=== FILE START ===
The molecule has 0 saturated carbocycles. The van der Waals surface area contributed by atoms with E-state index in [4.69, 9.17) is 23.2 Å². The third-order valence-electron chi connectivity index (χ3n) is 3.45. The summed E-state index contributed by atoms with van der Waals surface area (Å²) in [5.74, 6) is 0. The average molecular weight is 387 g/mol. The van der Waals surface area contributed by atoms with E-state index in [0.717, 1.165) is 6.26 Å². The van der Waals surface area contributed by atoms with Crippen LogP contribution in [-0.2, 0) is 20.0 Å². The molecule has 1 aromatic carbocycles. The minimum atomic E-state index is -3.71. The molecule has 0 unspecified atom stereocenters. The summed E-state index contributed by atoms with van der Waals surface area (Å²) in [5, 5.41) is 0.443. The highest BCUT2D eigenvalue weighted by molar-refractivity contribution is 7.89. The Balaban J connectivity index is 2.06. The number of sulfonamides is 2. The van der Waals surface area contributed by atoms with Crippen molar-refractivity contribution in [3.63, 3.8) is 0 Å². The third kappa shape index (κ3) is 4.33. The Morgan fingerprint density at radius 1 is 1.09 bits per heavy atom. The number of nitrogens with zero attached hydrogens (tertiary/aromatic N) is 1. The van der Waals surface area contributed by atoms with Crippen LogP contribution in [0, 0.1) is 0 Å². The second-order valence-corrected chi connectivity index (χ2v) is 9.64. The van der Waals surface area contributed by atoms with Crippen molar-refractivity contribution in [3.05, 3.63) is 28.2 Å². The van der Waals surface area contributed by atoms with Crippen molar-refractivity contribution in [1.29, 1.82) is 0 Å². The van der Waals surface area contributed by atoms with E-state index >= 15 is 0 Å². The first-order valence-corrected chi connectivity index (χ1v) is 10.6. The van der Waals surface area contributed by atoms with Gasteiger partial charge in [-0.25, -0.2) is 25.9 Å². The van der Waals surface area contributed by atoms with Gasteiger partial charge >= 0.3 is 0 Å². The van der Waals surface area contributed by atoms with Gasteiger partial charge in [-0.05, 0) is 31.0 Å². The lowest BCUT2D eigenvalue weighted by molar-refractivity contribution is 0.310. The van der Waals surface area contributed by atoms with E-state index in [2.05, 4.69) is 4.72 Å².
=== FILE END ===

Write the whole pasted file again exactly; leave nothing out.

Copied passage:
The molecule has 0 saturated carbocycles. The van der Waals surface area contributed by atoms with E-state index in [4.69, 9.17) is 23.2 Å². The third-order valence-electron chi connectivity index (χ3n) is 3.45. The summed E-state index contributed by atoms with van der Waals surface area (Å²) in [5.74, 6) is 0. The average molecular weight is 387 g/mol. The van der Waals surface area contributed by atoms with E-state index in [0.717, 1.165) is 6.26 Å². The van der Waals surface area contributed by atoms with Crippen LogP contribution in [-0.2, 0) is 20.0 Å². The molecule has 1 aromatic carbocycles. The minimum atomic E-state index is -3.71. The molecule has 0 unspecified atom stereocenters. The summed E-state index contributed by atoms with van der Waals surface area (Å²) in [5, 5.41) is 0.443. The highest BCUT2D eigenvalue weighted by molar-refractivity contribution is 7.89. The Balaban J connectivity index is 2.06. The number of sulfonamides is 2. The van der Waals surface area contributed by atoms with Crippen molar-refractivity contribution in [3.63, 3.8) is 0 Å². The third kappa shape index (κ3) is 4.33. The Morgan fingerprint density at radius 1 is 1.09 bits per heavy atom. The number of nitrogens with zero attached hydrogens (tertiary/aromatic N) is 1. The van der Waals surface area contributed by atoms with Crippen LogP contribution in [0, 0.1) is 0 Å². The second-order valence-corrected chi connectivity index (χ2v) is 9.64. The van der Waals surface area contributed by atoms with Crippen molar-refractivity contribution in [3.05, 3.63) is 28.2 Å². The van der Waals surface area contributed by atoms with Crippen molar-refractivity contribution in [1.29, 1.82) is 0 Å². The van der Waals surface area contributed by atoms with E-state index >= 15 is 0 Å². The first-order valence-corrected chi connectivity index (χ1v) is 10.6. The van der Waals surface area contributed by atoms with Gasteiger partial charge in [-0.25, -0.2) is 25.9 Å². The van der Waals surface area contributed by atoms with Gasteiger partial charge >= 0.3 is 0 Å². The van der Waals surface area contributed by atoms with Gasteiger partial charge in [-0.05, 0) is 31.0 Å². The lowest BCUT2D eigenvalue weighted by molar-refractivity contribution is 0.310. The van der Waals surface area contributed by atoms with E-state index in [2.05, 4.69) is 4.72 Å².